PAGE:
I just don’t see this happening on any large scale. I’d sure like to be wrong.

— Guy Wheatley

Road made of solar cells

Road made of solar cells

Jul 7

On May 29, Austin Texas Police officer Damon Dunn was just finishing up with a traffic stop. The dash camera video shows the cruiser making a U-turn, then proceeding down the street, running a stop sign at the next intersection. It also tragically shows the police vehicle hitting a motorcycle driven by 74-year-old Lewis Oliver. Officer Dunn was placed on administrative leave, but ultimately no disciplinary action was taken against him.
This is absolutely inexcusable behavior. Too many police departments foster a “sheep herder’ mentality rather than a “public servant” mentality, while creating an atmosphere of arrogant entitlement on the force. There is absolutely no room for that attitude in uniform, and the officials incapable of understanding that need to be removed from office. The authority granted an on-duty police officer should only be given to an individual who has earned the respect required to weld such power through professionalism and dedication to the serving and protecting the public. Police officials who don’t steadfastly demand that of their officers have to go.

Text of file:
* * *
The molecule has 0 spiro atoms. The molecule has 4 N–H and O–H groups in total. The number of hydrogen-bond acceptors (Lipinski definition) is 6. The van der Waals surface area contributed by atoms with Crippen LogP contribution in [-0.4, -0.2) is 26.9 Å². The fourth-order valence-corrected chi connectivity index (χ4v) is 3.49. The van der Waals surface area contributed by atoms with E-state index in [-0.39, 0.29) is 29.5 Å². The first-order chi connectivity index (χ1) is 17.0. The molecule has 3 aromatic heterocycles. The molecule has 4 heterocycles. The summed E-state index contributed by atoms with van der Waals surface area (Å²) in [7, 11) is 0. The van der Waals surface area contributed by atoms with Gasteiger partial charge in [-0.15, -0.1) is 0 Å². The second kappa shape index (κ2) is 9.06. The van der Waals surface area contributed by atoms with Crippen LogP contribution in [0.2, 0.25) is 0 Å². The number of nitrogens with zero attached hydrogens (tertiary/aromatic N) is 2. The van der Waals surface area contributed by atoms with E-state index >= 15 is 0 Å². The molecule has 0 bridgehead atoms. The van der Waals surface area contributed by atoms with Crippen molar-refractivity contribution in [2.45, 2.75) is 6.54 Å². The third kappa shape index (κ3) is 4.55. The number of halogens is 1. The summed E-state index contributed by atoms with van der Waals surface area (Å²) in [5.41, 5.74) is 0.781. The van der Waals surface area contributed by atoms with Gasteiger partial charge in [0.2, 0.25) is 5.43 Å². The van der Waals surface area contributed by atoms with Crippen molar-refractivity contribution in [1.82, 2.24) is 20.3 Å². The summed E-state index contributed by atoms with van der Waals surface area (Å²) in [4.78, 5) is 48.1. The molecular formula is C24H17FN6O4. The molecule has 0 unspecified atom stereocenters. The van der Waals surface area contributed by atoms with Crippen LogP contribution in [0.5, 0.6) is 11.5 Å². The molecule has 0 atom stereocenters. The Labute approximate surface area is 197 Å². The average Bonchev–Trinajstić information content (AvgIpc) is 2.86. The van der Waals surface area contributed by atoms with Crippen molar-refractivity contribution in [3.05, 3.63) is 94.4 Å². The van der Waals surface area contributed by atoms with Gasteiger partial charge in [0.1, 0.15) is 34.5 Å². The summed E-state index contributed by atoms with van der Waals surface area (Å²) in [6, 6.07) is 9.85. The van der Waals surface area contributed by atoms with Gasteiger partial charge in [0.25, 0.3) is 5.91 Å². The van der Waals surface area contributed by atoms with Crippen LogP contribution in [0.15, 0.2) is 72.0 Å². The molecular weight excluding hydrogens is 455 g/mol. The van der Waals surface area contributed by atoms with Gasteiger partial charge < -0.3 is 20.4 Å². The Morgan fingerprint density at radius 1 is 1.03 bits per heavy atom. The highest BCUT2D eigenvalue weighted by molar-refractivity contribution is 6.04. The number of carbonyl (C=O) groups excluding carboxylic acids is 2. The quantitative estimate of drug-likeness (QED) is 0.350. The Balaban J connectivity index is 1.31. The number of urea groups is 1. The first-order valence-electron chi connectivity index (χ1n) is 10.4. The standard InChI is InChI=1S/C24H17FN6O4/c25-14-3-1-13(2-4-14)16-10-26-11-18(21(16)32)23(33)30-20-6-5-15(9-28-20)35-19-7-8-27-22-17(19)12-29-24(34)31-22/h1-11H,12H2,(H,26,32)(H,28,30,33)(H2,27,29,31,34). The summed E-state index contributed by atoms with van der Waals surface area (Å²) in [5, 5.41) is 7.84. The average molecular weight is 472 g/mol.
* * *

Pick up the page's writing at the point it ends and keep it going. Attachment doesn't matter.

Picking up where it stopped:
In October 2009, the Austin Police Department recommended to the City Council an ordinance forbidding electronic messaging while operating a motor vehicle. They obviously understood the danger of such recklessness. The law makes an understandable exception for emergency vehicle operators. But this, and other exceptions to the law, are never to be accepted as “perks.” These should be understood as exceptions required for well-trained professionals to perform their duties. One would have hoped APD Chief Art Acevedo understood that when he stated that his officers are “discouraged by policy, but not prohibited, from not using their on-board computers while driving.”
Officer Dunn’s dash cam would seem to indicate otherwise, and the Police Department’s failure to hold him accountable for his inexcusable negligence smells of an above-the-law, boys-club attitude devoid of any pretense of professionalism.
Two biker forums I belong to warn member motorcyclists to stay out of Austin. If this anger continues to fester on these sites, then calls for full-out boycotts may well demonstrate to Austin city officials a point I’ve made before. The economic power of baby boomer bikers is not to be taken lightly. Council members and the police chief may also get a lesson in biker demographics at the next election. If I were running against them, I’d certainly keep a copy of this video handy.